The world can be a dangerous place. Each of us knows far too well how an average day can be interrupted by an unanticipated injury. And while most homes have some semblance of a first aid kit tucked away in a bathroom or closet, we’re not always certain what to do when it comes to an injury or accident. When we move beyond Band-aids, antibiotic ointment or an antiseptic solution, we can be unsure about the best response. Is the injury bad enough to make us pick up the phone and call the doctor’s office? Or should we be dialing 911? Particularly if we’re trying to help a child with an injury, we may not always know if what we’d do for an adult is the right thing to do for an infant, toddler or even a pre-teen.

“Generally, first aid for children is the same as first aid for adults,” says Dr. Mathew Brimberry, a family practitioner with Premier Family Physicians. “For children, if it’s a cut, it’s a matter of stopping the bleeding. Or in an injury in sports, treating the strain or sprain. Or giving them Benadryl for a mild allergic reaction. So for many injuries, first aid is the same for a child as for an adult. But in some situations, children have different risks and need different treatment.”


Size matters

One way that children differ from adults, explains Dr. Brimberry, is in body proportion. In young children and toddlers, the head is bigger proportionately to the body than it is in teens and adults.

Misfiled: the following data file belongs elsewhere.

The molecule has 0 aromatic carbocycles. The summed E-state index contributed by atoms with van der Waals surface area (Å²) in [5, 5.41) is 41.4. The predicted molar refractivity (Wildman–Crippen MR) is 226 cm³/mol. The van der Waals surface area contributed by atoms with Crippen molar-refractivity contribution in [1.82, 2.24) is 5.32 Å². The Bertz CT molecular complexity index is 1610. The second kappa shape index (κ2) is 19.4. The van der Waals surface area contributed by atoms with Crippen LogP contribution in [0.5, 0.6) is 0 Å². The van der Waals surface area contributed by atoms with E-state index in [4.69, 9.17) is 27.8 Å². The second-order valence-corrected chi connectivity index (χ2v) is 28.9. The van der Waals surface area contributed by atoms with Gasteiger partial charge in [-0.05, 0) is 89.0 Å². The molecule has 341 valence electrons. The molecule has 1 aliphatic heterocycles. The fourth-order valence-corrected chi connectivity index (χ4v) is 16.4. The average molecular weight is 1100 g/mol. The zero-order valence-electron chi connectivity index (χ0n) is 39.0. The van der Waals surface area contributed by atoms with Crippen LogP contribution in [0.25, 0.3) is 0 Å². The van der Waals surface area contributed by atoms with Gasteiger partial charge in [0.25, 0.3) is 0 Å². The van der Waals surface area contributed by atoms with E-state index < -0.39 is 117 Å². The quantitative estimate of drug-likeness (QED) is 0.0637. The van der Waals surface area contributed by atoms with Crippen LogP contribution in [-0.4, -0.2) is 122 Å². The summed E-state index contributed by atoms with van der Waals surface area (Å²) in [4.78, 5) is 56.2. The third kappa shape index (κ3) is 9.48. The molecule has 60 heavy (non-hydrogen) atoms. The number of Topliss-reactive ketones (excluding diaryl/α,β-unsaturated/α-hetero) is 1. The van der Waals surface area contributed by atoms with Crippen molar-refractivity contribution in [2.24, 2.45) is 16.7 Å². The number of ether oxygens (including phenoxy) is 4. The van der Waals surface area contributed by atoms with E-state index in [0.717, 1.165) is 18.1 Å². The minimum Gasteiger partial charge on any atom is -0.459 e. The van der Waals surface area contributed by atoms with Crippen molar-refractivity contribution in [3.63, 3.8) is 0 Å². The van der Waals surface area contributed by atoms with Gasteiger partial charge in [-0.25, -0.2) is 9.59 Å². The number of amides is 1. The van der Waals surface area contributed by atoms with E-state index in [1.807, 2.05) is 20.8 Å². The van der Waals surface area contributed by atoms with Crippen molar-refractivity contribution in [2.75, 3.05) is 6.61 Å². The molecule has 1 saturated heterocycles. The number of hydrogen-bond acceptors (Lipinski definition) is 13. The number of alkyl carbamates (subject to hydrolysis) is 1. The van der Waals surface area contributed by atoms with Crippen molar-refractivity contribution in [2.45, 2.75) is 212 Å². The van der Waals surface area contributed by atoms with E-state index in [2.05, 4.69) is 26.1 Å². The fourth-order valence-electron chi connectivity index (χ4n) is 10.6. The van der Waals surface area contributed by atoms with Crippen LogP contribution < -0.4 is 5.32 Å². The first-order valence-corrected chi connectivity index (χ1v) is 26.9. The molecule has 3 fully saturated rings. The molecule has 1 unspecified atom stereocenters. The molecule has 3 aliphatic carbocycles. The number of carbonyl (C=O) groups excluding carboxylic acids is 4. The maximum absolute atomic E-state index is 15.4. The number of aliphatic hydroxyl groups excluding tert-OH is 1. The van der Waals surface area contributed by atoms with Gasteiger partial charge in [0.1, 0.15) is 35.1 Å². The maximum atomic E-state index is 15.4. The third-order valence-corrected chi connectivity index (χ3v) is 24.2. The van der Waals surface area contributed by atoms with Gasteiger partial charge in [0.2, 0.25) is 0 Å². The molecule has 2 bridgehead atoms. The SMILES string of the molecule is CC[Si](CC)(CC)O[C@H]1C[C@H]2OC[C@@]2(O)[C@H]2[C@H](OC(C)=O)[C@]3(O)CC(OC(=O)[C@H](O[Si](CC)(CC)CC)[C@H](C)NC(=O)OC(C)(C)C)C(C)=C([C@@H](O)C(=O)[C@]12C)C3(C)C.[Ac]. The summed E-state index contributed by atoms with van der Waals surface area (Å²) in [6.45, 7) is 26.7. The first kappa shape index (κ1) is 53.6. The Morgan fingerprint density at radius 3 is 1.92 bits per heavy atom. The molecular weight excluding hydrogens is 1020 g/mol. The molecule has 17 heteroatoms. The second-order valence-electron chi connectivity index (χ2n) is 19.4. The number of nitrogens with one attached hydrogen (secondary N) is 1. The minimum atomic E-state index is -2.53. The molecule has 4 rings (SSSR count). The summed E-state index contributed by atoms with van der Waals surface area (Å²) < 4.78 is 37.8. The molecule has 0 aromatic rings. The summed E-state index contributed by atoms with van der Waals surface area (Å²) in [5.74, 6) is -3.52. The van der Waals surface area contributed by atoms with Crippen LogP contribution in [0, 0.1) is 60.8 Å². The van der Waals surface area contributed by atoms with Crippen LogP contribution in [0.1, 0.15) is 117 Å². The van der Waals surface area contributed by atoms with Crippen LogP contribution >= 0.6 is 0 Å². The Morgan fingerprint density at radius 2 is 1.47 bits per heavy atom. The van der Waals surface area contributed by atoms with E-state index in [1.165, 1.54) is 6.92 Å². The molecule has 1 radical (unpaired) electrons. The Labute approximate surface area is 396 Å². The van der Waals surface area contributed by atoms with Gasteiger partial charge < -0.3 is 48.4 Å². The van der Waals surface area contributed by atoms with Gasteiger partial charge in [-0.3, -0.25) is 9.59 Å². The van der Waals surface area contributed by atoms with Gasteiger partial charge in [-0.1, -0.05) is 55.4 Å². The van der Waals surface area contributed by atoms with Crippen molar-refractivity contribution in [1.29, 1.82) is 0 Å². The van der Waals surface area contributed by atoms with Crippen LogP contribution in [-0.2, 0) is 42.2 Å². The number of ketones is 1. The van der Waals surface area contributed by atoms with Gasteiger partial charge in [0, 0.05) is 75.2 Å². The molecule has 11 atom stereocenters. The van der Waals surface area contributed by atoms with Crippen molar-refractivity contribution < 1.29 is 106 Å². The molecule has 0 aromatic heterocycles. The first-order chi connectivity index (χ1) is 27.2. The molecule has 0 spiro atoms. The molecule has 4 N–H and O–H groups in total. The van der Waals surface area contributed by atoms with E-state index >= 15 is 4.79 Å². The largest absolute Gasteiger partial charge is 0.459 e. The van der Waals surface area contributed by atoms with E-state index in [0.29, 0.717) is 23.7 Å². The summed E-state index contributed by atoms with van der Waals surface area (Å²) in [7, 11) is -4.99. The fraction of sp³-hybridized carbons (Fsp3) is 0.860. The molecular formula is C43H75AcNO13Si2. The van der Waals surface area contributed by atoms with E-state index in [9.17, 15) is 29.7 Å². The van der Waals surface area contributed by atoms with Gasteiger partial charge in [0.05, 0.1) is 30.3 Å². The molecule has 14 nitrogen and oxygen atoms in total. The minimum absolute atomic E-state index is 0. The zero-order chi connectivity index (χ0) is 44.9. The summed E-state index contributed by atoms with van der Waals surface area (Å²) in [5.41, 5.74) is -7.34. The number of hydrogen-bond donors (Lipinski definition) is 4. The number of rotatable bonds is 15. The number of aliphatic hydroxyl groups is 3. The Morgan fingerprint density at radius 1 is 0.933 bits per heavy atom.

“In a car accident, since children have a larger head in proportion to the size of their bodies, they may be more prone to a head injury,” explains Dr. Brimberry. This difference in body proportion also comes into play when a child suffers a burn. The larger head size can also make it harder to calculate what percent of the skin area has been burned, which may make the burn appear less serious than it really is.

“A burn can also be more significant in a child because a child’s skin is thinner than an adult’s skin,” he explains.


Choking risk

Children also differ from adults when it comes to choking and CPR. According to the Mayo Clinic, food is the most common cause of infant choking. But infants can also choke on small parts of toys or anything little they decide to put in their mouths as they explore their surroundings. This makes choking a common cause of injury and even death for young children, the Mayo Clinic cautions.